Before AFM measurements, Hydra polyps were cultured and starved for a day to eliminate food material. They were relaxed with urethane (2% for 2 min; Sigma) and fixed immediately with glutaraldehyde (4%) for 30 min. The coverslip (diameter: 22 µm) was coated with a layer of BSA (10 mg ml−1), and this layer was allowed to dry. The Hydra was placed on this layer, and a small amount of BSA was added to keep it from drying out. As the BSA dried, the connections formed between the Hydra and the surface by BSA were fixed using glutaraldehyde for 2 min, and water was added. The errors in the measurement of Young's modulus determine the width of the green rectangle (see below) used to depict the experimental measures of Hydra.

Measurement of the mass density of Hydra

The density of Hydra was measured by the following experiment. Tentacles were removed and the resulting Hydra body column was dropped in the water column in a vertical tube (height 2 m, diameter 5 cm). The body column attains terminal velocity, measured to be 0.003 m s−1, and moves downwards horizontally without rotating or tumbling (Movie 6). After balancing the forces acting on a cylindrical body moving with terminal velocity in a fluid, we obtained:
formula
(2)
where ρ is the density of Hydra; ρ0 and η are the density and viscosity of water, respectively; L, is the length of the Hydra body column; D is the diameter of the body column; V is the volume of Hydra; and g is the acceleration due to gravity. We measured the length and diameter at five different locations across the body column of 10 different Hydra polyps. The errors in the measurement of L and D largely determine errors in estimating the density of Hydra from the measurements. The density of Hydra tissue is 1050±15 kg m−3. This is 5±1.5% above the density of water. This error determines the height of the green rectangle (see below).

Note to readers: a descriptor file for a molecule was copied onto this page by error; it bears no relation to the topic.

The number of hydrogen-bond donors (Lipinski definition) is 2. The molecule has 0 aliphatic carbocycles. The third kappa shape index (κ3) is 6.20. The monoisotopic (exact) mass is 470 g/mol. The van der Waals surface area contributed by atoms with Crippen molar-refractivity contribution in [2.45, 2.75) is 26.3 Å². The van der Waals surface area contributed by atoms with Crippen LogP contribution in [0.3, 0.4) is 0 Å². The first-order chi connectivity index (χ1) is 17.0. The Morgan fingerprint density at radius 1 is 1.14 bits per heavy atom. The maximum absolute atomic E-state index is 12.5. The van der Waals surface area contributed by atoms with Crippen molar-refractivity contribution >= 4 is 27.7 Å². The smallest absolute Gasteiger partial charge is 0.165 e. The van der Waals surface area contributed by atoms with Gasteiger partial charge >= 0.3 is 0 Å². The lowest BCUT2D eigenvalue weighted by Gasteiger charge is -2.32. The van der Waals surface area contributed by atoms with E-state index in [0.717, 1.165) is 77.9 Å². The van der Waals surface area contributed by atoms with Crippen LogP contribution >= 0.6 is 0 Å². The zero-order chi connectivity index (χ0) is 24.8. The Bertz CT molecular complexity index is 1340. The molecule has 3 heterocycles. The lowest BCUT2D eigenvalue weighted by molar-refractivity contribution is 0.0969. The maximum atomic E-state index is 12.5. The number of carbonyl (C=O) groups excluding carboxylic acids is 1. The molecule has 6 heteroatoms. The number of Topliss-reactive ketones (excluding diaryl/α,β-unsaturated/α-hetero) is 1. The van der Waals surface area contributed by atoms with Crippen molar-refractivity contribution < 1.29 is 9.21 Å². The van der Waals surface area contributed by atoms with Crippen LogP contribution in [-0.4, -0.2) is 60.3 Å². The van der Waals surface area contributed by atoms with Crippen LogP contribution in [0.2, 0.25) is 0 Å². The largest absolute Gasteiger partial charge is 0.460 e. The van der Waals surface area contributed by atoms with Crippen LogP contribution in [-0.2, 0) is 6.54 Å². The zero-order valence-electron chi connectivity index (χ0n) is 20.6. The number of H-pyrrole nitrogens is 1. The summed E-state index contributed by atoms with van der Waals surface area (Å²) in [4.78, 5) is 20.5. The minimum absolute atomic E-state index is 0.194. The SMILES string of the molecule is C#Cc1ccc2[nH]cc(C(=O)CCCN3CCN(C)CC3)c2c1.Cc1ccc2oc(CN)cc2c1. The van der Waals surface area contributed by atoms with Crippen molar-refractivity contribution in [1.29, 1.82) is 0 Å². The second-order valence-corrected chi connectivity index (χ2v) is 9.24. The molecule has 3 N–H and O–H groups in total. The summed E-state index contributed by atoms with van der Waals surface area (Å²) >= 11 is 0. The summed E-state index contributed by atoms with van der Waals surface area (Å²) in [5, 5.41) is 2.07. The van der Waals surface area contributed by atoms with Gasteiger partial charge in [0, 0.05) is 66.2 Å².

Videography and analysis of somersault

We recorded the motion of Hydra as it performs somersault movements and measured the statistics of somersaults with modification of native stiffness along the body column. We fabricated a glass tank (10×8×4.5 cm) and recorded the movement of Hydra as they detached from the surface, using a Nikon D-500 digital camera fitted with a 105 mm macro lens. For measurement of distances, a precise scale was kept in the tank. The videos were recorded at 25 frames s−1 for 20 min at a stretch. We assayed the propensity of Hydra to somersault after dropping them with a pipette into the tank. For ease of scoring, we only scored the number of times polyps stood upside-down as this is the first and most important step of the Hydra somersault. The normalization of the events was done by calculating the average and standardizing the values by comparison with the control. The videos were analyzed with Lightworks and Fiji software. For bending energy calculations in Fig. 3D, circles were fitted to the shoulder region of Hydra using Fiji software and the bend energy stored in the shoulder region was measured.

Fig. 3.